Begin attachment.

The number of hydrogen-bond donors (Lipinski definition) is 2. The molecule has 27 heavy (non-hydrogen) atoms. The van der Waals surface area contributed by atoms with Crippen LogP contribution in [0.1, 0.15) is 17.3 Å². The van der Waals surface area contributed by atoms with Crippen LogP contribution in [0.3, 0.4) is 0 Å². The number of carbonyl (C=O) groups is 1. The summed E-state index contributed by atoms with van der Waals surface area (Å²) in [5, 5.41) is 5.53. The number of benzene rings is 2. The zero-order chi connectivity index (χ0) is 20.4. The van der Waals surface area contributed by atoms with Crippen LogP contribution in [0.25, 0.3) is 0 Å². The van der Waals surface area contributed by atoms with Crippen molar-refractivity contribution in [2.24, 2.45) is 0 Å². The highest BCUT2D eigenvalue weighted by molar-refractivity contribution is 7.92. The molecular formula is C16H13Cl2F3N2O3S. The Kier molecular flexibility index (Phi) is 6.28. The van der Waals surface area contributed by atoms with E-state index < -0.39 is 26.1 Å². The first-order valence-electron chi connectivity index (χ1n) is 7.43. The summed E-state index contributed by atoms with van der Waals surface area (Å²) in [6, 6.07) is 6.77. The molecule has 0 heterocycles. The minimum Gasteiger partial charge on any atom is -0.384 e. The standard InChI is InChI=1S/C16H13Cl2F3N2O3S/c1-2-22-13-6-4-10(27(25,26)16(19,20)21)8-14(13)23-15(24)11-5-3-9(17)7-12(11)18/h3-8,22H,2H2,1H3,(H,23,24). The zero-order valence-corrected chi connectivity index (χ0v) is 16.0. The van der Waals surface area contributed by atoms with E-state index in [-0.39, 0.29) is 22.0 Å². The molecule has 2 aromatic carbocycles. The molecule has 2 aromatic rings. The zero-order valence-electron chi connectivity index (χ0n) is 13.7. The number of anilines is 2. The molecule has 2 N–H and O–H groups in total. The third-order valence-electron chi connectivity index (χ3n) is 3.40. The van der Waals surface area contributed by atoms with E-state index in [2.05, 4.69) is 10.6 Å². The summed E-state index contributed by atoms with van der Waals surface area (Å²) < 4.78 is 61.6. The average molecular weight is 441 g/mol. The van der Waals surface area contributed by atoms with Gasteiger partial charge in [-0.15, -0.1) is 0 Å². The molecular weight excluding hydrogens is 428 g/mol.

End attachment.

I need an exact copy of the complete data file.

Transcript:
The number of hydrogen-bond donors (Lipinski definition) is 2. The molecule has 27 heavy (non-hydrogen) atoms. The van der Waals surface area contributed by atoms with Crippen LogP contribution in [0.1, 0.15) is 17.3 Å². The van der Waals surface area contributed by atoms with Crippen LogP contribution in [0.3, 0.4) is 0 Å². The number of carbonyl (C=O) groups is 1. The summed E-state index contributed by atoms with van der Waals surface area (Å²) in [5, 5.41) is 5.53. The number of benzene rings is 2. The zero-order chi connectivity index (χ0) is 20.4. The van der Waals surface area contributed by atoms with Crippen LogP contribution in [0.25, 0.3) is 0 Å². The van der Waals surface area contributed by atoms with Crippen molar-refractivity contribution in [2.24, 2.45) is 0 Å². The highest BCUT2D eigenvalue weighted by molar-refractivity contribution is 7.92. The molecular formula is C16H13Cl2F3N2O3S. The Kier molecular flexibility index (Phi) is 6.28. The van der Waals surface area contributed by atoms with E-state index < -0.39 is 26.1 Å². The first-order valence-electron chi connectivity index (χ1n) is 7.43. The summed E-state index contributed by atoms with van der Waals surface area (Å²) in [6, 6.07) is 6.77. The molecule has 0 heterocycles. The minimum Gasteiger partial charge on any atom is -0.384 e. The standard InChI is InChI=1S/C16H13Cl2F3N2O3S/c1-2-22-13-6-4-10(27(25,26)16(19,20)21)8-14(13)23-15(24)11-5-3-9(17)7-12(11)18/h3-8,22H,2H2,1H3,(H,23,24). The zero-order valence-corrected chi connectivity index (χ0v) is 16.0. The van der Waals surface area contributed by atoms with E-state index in [-0.39, 0.29) is 22.0 Å². The molecule has 2 aromatic carbocycles. The molecule has 2 aromatic rings. The zero-order valence-electron chi connectivity index (χ0n) is 13.7. The number of anilines is 2. The molecule has 2 N–H and O–H groups in total. The third-order valence-electron chi connectivity index (χ3n) is 3.40. The van der Waals surface area contributed by atoms with E-state index in [2.05, 4.69) is 10.6 Å². The summed E-state index contributed by atoms with van der Waals surface area (Å²) < 4.78 is 61.6. The average molecular weight is 441 g/mol. The van der Waals surface area contributed by atoms with Gasteiger partial charge in [-0.15, -0.1) is 0 Å². The molecular weight excluding hydrogens is 428 g/mol.